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Why hexes are awesome and why you should make your own

Modular Hext Terrain

Ross Kearns has launched a kick starter for a Tabletop Hex Terrain Toolkit. I asked Ross to write a guest article about it. All words and images are Ross’s.

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How to use Sisal String as Long Grass by Barrie Lovell

Barrie Lovell - Sisal String Vegetation

Around 2000 Barrie Lovell published, on the Grunt! website, a tip for adding undergrowth to Crossfire / Incoming! bases. Barrie dyes sisal string and uses this as vegetation. Since Grunt! has disappeared I thought I’d republish the article here. Barrie had in mind Vietnam / Incoming! and World War 2 / Crossfire. But this is a good technique for the Portuguese Colonial War / Fogo Cruzado.

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Custom Fire Mission (FM) Markers for Crossfire

Custom Crossfire Fire Missions

I’ve been experimenting with How to Track Fire Missions (FM) in Crossfire for years. In my latest experiment I’ve made some custom FM markers.

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Stalingrad – Lonely 15mm Chimneys from Ironclad Miniatures

Stalingrad - Chimneys in the south 3

Some of my projects take a long time to come to maturity. Inspired by the Stalingrad terrain of Battlefront Miniatures, I asked John Lowen from Ironclad Miniatures to make some of the chimneys that featured in the south, John made some beautiful models, and I painted them. You’ll see the photos below. Unfortunately the last step took 10 years and it seems Ironclad no longer stock the chimneys. Perhaps this post will inspire folk to ask John to reissue them.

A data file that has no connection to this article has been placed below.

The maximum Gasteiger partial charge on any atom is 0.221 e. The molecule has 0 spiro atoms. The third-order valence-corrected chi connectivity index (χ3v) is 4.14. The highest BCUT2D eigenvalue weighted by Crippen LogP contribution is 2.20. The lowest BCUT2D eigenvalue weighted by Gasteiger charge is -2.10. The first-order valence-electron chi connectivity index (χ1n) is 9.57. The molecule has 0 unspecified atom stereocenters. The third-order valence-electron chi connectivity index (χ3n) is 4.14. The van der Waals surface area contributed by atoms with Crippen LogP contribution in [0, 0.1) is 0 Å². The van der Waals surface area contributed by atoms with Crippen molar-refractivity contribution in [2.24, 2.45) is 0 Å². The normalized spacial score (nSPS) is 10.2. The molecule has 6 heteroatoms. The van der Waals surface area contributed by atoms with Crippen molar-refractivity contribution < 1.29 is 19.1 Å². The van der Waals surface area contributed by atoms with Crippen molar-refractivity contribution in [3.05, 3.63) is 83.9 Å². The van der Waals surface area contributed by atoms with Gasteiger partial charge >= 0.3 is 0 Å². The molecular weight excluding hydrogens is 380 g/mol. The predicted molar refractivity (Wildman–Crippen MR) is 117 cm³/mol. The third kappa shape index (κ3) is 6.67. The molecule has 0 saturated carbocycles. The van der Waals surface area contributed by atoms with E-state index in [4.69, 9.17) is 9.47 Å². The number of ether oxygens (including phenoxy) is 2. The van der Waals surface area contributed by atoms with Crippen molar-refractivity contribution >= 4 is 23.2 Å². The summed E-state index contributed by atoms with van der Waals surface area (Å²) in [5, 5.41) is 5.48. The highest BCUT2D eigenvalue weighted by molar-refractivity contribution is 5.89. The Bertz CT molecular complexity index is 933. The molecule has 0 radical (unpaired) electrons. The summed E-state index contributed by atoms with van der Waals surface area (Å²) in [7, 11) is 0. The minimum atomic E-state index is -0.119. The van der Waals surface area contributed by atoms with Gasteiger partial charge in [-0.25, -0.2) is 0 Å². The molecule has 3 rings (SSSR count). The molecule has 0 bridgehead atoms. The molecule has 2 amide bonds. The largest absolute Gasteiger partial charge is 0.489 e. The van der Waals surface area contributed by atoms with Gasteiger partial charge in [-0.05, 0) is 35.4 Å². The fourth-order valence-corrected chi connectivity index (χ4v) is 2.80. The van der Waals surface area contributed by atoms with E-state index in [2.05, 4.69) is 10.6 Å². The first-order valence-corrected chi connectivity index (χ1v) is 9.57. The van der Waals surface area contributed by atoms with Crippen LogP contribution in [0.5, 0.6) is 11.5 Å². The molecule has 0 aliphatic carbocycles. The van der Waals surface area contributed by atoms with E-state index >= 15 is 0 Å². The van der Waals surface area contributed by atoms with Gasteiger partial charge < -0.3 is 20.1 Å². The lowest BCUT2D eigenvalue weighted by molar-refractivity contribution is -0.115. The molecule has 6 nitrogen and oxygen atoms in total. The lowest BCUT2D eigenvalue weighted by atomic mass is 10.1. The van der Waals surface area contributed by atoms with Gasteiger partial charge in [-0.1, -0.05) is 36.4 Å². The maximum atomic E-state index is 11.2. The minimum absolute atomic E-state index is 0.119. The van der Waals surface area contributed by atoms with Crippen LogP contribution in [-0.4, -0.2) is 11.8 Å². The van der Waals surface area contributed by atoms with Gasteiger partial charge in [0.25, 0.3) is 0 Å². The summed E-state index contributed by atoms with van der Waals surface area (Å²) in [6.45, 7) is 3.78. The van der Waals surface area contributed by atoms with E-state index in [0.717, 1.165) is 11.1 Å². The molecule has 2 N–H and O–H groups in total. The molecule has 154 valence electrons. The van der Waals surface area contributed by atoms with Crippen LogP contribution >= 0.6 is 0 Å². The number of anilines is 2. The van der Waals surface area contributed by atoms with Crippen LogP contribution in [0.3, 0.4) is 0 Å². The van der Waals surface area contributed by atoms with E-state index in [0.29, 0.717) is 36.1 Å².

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Mark Bretherton on Scratch Building Ruins, Urban Boards and a SU-152 Game

SU-152 01

Mark Bretherton played my SU-152s Up Close and Personal scenario again. In his previous battle report he described the scenario as “cracking”. It seems he still likes it.

This time Mark included some photos of his game and of his urban Crossfire set up. I really like the effect Mark has achieved with his terrain and table so asked him for more details on how he did it. Everything is scratch built and looks fantastic. An inspiration. All words and photos are Mark’s…

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How to Make Your Own Rubble Material for Stalingrad

Making rubble - tools

My big Crossfire game set in Stalingrad is going to require a lot of rubble. Although I’m happy with the sand I use for flocking, it isn’t chunky enough to be rubble. I needed something grittier. So I made my own. It is pretty simple. Brute force simple.

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Stalingrad Ruins from Warbases are Great Value

WarBases Stalingrad Ruins 5

Every time I order anything from Warbases I order a set of their 15mm Stalingrad Buildings. They are great value. For £7 I get two buildings that are robust, can be assembled in two configurations and, when used en-masse, give me variety of town layouts.